• negative facial or physical gestures, menacing or contemptuous looks
  • playing nasty jokes to embarrass and humiliate
  • mimicking unkindly
  • encouraging others to socially exclude someone
  • damaging someone’s social reputation or social acceptance.

Cyber bullying

Cyber bullying can be overt or covert bullying behaviours using digital technologies, including hardware such as computers and smartphones, and software such as social media, instant messaging, texts, websites and other online platforms.

Cyber bullying can happen at any time. It can be in public or in private and sometimes only known to the target and the person bullying. Cyber bullying can include:

  • Abusive or hurtful texts emails or posts, images or videos
  • Deliberately excluding others online
  • Nasty gossip or rumours
  • Imitating others online or using their log-in

Workplace bullying

Workplace bullying is verbal, physical, social or psychological abuse by your employer (or manager), another person or group of people at work. 

Workplace bullying can happen in any type of workplace, from offices to shops, cafes, restaurants, workshops, community groups and government organisations. 

Workplace bullying can happen to volunteers, work experience students, interns, apprentices, casual and permanent employees.

Some types of workplace bullying are criminal offences. If you have experienced violence, assault and stalking you can report it directly to the police.

What does bullying in the workplace look like?
  • repeated hurtful remarks or attacks, or making fun of your work or you as a person (including your family, sex, sexuality, gender identity, race or culture, education or economic background)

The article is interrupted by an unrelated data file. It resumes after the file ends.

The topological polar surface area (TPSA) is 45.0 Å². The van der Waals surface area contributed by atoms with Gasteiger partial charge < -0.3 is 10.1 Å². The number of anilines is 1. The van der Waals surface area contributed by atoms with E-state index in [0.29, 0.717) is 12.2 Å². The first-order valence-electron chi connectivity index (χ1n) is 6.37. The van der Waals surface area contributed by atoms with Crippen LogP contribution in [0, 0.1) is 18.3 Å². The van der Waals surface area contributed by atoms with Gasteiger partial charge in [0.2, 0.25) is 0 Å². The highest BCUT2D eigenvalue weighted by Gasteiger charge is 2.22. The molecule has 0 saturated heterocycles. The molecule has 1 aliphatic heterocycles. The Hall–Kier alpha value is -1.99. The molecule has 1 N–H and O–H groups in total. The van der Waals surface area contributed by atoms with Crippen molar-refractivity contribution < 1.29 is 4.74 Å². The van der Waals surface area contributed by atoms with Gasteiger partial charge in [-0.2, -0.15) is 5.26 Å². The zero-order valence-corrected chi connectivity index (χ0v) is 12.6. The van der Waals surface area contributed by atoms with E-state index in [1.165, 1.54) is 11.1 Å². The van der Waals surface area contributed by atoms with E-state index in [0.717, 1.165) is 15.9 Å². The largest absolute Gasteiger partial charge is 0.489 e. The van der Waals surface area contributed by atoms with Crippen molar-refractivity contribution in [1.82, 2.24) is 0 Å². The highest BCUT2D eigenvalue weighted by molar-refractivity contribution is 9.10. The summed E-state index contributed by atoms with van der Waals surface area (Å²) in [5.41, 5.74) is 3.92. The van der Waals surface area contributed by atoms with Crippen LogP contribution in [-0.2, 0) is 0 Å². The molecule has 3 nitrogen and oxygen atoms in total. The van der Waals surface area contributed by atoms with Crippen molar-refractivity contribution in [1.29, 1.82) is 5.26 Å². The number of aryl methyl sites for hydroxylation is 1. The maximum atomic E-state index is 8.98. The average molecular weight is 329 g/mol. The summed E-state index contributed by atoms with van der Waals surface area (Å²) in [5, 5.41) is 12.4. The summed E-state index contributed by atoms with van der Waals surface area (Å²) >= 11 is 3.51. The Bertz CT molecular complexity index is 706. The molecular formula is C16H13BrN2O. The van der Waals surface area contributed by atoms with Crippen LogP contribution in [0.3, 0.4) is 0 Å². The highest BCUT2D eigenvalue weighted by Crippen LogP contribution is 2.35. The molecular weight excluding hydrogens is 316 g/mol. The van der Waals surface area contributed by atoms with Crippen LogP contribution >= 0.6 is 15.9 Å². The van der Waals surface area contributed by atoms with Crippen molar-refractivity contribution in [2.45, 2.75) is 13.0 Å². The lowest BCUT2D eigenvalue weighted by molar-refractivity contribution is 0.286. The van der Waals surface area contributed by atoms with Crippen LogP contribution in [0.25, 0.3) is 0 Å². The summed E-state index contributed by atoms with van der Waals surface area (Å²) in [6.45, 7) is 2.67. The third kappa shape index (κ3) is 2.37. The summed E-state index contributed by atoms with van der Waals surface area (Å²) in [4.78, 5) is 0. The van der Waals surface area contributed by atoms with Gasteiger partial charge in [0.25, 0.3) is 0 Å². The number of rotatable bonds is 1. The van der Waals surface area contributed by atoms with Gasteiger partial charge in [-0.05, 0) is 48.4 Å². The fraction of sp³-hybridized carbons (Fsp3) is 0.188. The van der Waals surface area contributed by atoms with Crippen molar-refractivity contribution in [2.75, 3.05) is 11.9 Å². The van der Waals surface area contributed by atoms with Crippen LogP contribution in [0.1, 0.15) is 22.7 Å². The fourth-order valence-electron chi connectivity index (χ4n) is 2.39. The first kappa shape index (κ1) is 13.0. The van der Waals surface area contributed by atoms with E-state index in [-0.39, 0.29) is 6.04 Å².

• sexual harassment, particularly stuff like unwelcome touching and sexually explicit comments and requests that make you uncomfortable 
  • excluding you or stopping you from working with people or taking part in activities that relates to your work
  • playing mind games, ganging up on you, or other types of psychological harassment 
  • intimidation (making you feel less important and undervalued)  
  • giving you pointless tasks that have nothing to do with your job  
  • giving you impossible jobs that can’t be done in the given time or with the resources provided  
  • deliberately changing your work hours or schedule to make it difficult for you 
  • deliberately holding back information you need for getting your work done properly
  • pushing, shoving, tripping, grabbing you in the workplace 
  • attacking or threatening with equipment, knives, guns, clubs or any other type of object that can be turned into a weapon  
  • initiation or hazing – where you are made to do humiliating or inappropriate things in order to be accepted as part of the team.  

Strategies for helping children affected by school bullying include:

  • increasing supervision of children when with other children
  • letting children know what bullying is, why it is unacceptable, and how to spot it
  • making clear rules and consistent consequences for all children
  • praising children when they play cooperatively with others
  • teaching them that telling a trusted person about bullying is okay